Meanwhile the prize for the incredibly stupid remark of the week must go to Forbes‘s Steve Kettman, writing that the single key for Baker bringing the Nats to the World Series will be “teaching Bryce Harper to be a man . . . Under Baker’s guidance Harper will be the best player in baseball next year.” I guess being the best player in baseball this year just wasn’t good enough even while Kettman said nothing about why Harper yet needs to learn to be a man.
∆ The real thing to beware with Baker: Has he learned at last not to burn out or misread his pitching staffs?
∆ Otherwise, eight Nats have become free agents: Ian Desmond, Doug Fister, Casey Janssen, Nate McLouth, Denard Span, Matt Thornton, Dan Uggla, and Jordan Zimmermann. For Janssen and McLouth, free agency became a reality after the Nats declined to pick up their options.
Fister tanked his way to the bullpen in 2015 and probably won’t return unless he’s willing to take a pay cut—if the Nats offer even that. Desmond, Span, and Zimmermann are likely to move on though they’ll likely get the qualifying offers that keep the Nats from losing them empty. And they won’t exactly miss Uggla while finding other ways to deepen their infield.
∆ Joe Nathan missed practically all of 2015 after a torn ulnar collateral ligament and a flexor pronator tear in his right arm sent him to a second Tommy John surgery. Not surprisingly, the Detroit Tigers have chosen not to pick up his 2016 option. Nathan has said he wants to make a comeback after rehabbing from the surgery.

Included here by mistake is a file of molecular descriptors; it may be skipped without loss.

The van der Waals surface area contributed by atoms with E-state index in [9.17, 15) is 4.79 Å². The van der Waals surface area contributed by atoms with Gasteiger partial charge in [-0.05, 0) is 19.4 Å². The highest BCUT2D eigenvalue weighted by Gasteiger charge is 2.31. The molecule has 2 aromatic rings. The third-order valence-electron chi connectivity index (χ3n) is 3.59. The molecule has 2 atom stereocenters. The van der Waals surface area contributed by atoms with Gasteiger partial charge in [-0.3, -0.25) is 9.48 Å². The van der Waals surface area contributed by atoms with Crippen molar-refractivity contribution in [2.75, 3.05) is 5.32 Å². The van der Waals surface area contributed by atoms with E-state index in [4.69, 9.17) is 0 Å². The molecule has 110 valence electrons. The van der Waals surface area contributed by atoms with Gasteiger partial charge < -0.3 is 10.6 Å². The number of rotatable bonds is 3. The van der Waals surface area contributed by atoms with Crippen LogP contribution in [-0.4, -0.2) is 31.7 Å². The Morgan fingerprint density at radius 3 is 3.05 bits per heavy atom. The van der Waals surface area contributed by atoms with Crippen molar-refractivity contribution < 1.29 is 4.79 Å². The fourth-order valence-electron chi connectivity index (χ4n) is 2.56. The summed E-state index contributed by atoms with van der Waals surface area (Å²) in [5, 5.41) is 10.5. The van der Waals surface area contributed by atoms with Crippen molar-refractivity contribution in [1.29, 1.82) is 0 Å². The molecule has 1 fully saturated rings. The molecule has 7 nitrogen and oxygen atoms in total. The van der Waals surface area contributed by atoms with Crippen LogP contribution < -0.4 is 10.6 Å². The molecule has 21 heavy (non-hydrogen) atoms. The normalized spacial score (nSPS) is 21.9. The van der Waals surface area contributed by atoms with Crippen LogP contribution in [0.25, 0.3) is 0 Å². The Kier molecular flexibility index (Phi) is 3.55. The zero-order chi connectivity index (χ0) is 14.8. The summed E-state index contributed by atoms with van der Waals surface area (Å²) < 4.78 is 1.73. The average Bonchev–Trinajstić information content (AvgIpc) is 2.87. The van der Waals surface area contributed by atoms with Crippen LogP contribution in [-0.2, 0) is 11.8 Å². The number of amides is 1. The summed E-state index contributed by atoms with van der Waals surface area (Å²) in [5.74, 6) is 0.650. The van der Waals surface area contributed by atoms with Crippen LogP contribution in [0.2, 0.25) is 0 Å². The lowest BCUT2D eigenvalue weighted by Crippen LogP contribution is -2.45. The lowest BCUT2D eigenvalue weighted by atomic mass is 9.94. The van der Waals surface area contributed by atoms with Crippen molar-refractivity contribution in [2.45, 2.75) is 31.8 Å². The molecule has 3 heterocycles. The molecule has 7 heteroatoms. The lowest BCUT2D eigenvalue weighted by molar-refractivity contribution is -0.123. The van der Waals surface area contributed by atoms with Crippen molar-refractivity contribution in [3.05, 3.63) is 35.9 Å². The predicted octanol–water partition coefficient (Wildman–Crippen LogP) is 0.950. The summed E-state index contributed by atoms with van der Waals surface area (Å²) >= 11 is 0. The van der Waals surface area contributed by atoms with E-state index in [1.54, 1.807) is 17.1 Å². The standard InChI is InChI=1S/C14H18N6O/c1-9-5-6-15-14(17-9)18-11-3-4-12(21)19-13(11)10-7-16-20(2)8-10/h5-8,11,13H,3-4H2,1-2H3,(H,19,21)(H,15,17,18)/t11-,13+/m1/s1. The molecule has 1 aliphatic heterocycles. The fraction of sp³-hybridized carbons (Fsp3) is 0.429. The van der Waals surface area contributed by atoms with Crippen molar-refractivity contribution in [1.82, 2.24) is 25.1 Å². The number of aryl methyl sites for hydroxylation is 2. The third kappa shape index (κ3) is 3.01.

∆ Eight Chicago Cubs have filed for free agency—including Dexter Fowler, Austin Jackson, Trevor Cahill, Chris Donorfia, Tommy Hunter, Jason Motte, Fernando Rodney, and Dan Haren. Haren, however, has already indicated he’d retire. Fowler’s second-half splash was impressive but the Cubs have said they’re looking for more pitching, which may freeze him out of their plans.
But it might bring Cahill back into the Cubs’ cave, since his late-season pitching impressed the team enough that they might offer him a new deal. Might.
∆ The Los Angeles Angels have a new pitching coach: Charles Nagy, who held that job with the Arizona Diamondbacks most recently, until he was purged amidst then-GM Kevin Towers’s get-tough philosophy. (We know how that worked out for the Snakes.) In 2015, Nagy (pronounced “naggy,” which isn’t exactly his personality) worked in player development for the Cleveland Indians—for whom he was once a three-time All Star pitcher. Ironically, Mike Butcher, purged as the Angels’ pitching coach after the season, is now . . . the Diamondbacks’ pitching coach.
Nagy’s purge out of Arizona didn’t exactly sit well with many of his pitchers: “He might not be as boisterous as other coaches, might not be as outspoken, but Charlie, the best way I can put it is, he has this quiet storm about him,” said then-Arizona pitcher Joe Saunders, himself a former Angel. “He has a real quiet mentality, a real laid-back attitude. But when something needs to get done or be said, he says it—and says it in the right way. He’s very good at giving constructive criticism if need be.”
Nagy isn’t exactly a stranger to the Angels, either: he was once the pitching coach at their Salt Lake City farm.